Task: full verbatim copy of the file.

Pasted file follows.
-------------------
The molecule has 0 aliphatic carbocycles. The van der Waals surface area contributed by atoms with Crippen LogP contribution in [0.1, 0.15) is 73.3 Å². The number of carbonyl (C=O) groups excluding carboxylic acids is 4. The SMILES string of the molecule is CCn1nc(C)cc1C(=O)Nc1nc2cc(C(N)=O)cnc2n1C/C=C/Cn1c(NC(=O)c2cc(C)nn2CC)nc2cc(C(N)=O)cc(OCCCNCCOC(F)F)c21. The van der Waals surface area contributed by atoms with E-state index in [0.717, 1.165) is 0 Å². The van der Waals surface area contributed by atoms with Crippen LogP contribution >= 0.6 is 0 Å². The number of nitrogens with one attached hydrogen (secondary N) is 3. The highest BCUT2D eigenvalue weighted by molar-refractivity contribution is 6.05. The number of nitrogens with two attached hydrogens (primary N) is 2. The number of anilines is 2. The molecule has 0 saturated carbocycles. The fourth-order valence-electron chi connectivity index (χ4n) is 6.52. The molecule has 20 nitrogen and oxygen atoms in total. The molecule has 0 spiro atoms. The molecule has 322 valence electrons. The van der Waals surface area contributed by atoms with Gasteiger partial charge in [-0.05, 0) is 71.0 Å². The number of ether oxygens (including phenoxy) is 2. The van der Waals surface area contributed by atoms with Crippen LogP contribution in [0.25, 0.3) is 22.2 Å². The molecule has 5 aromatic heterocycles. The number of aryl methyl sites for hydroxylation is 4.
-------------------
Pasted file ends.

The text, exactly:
The molecule has 0 aliphatic carbocycles. The van der Waals surface area contributed by atoms with Crippen LogP contribution in [0.1, 0.15) is 73.3 Å². The number of carbonyl (C=O) groups excluding carboxylic acids is 4. The SMILES string of the molecule is CCn1nc(C)cc1C(=O)Nc1nc2cc(C(N)=O)cnc2n1C/C=C/Cn1c(NC(=O)c2cc(C)nn2CC)nc2cc(C(N)=O)cc(OCCCNCCOC(F)F)c21. The van der Waals surface area contributed by atoms with E-state index in [0.717, 1.165) is 0 Å². The van der Waals surface area contributed by atoms with Crippen LogP contribution >= 0.6 is 0 Å². The number of nitrogens with one attached hydrogen (secondary N) is 3. The highest BCUT2D eigenvalue weighted by molar-refractivity contribution is 6.05. The number of nitrogens with two attached hydrogens (primary N) is 2. The number of anilines is 2. The molecule has 0 saturated carbocycles. The fourth-order valence-electron chi connectivity index (χ4n) is 6.52. The molecule has 20 nitrogen and oxygen atoms in total. The molecule has 0 spiro atoms. The molecule has 322 valence electrons. The van der Waals surface area contributed by atoms with Gasteiger partial charge in [-0.05, 0) is 71.0 Å². The number of ether oxygens (including phenoxy) is 2. The van der Waals surface area contributed by atoms with Crippen LogP contribution in [0.25, 0.3) is 22.2 Å². The molecule has 5 aromatic heterocycles. The number of aryl methyl sites for hydroxylation is 4.